Handbook of Research on New Product Development
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Handbook of Research on New Product Development

Edited by Peter N. Golder and Debanjan Mitra

New products are the major driver of revenue growth in today's dynamic business environment. In this Handbook, the world's foremost experts on new product development bring together the latest thinking on this vitally important topic. These thought-leading authors organize knowledge into useful and insightful frameworks covering all aspects of new product development: companies, collaborators, customers, context, markets, and performance. Managers will benefit from the handbook by expanding their knowledge of new product development and researchers will learn about opportunities to continue expanding on this body of knowledge.
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Chapter 18: Antecedents, consequences, and the mediating role of innovation: empirical generalizations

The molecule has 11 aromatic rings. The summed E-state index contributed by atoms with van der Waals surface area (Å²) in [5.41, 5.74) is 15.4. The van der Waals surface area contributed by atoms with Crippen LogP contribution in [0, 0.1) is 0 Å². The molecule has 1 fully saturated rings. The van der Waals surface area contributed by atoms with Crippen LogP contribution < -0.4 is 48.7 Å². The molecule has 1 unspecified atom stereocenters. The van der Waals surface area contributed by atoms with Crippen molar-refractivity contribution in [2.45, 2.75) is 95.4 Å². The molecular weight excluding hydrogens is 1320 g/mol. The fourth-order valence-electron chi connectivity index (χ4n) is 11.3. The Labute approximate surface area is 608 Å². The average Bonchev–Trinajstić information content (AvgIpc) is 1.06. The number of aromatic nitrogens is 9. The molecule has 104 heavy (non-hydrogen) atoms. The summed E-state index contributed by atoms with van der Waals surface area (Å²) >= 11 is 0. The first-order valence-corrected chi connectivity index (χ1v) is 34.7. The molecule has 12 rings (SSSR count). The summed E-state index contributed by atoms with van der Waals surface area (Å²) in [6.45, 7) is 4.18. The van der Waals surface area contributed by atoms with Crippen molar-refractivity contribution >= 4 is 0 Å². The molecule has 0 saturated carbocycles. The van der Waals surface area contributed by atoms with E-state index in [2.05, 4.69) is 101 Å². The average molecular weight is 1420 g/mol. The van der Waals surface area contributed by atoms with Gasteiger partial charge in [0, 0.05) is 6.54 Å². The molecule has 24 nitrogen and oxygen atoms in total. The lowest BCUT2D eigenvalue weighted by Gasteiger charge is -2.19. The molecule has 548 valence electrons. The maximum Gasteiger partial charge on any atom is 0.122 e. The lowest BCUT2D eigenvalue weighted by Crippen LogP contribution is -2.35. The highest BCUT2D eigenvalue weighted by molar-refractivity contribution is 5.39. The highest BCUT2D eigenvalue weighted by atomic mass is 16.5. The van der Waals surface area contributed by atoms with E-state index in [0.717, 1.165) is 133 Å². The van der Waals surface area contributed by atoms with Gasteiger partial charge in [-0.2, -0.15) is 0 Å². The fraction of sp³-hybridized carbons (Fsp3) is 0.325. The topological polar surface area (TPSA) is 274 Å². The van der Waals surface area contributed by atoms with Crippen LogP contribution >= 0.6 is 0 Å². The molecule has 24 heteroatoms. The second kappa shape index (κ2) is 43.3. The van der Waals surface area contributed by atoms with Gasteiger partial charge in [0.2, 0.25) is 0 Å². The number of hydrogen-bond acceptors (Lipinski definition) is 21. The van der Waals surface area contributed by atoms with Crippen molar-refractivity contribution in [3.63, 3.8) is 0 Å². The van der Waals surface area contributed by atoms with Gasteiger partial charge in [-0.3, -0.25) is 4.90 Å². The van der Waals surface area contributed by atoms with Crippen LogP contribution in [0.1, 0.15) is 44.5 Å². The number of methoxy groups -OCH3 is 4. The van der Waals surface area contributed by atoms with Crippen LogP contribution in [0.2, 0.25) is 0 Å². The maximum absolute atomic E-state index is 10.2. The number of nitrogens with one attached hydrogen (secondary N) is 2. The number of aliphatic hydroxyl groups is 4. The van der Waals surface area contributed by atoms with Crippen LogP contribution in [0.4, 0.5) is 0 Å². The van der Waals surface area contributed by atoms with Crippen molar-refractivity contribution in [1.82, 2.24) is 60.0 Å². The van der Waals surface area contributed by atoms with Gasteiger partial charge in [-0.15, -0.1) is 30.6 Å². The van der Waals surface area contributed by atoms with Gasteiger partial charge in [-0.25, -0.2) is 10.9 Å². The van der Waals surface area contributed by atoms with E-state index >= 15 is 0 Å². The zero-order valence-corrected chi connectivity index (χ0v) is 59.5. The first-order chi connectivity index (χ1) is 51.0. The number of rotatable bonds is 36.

Leslie H. Vincent, Sundar G. Bharadwaj and Goutam Challagalla

Abstract

This chapter synthesizes empirical studies and extends the understanding of relationships among the correlates (antecedents and/or outcomes) of innovation in organizations. The study draws upon a meta-analytic database of 416 independent samples and examines 27 determinants and three outcomes of innovation. The meta-analysis finds that innovation is positively related to efficiency and subjective performance. Past innovation and organizational factors, namely, communication and interfunctional coordination, have the largest effect size as antecedents of innovation. Other antecedents with moderate level effect sizes include resources, urbanization, customer orientation, openness to change, networks, and specialization. Moreover, the presence of an innovation champion and professionalization are important antecedents. A multivariate-based generalized least squares (GLS) moderator analysis indicates that measurement factors and research design considerations significantly bias observed effect sizes. Post hoc analyses highlight the differences among innovation relationships across different types of innovations (i.e., product versus process; radical versus incremental). For example, for studies that focus only on product innovation, the relationship between innovation and performance is positive and significantly different from zero.

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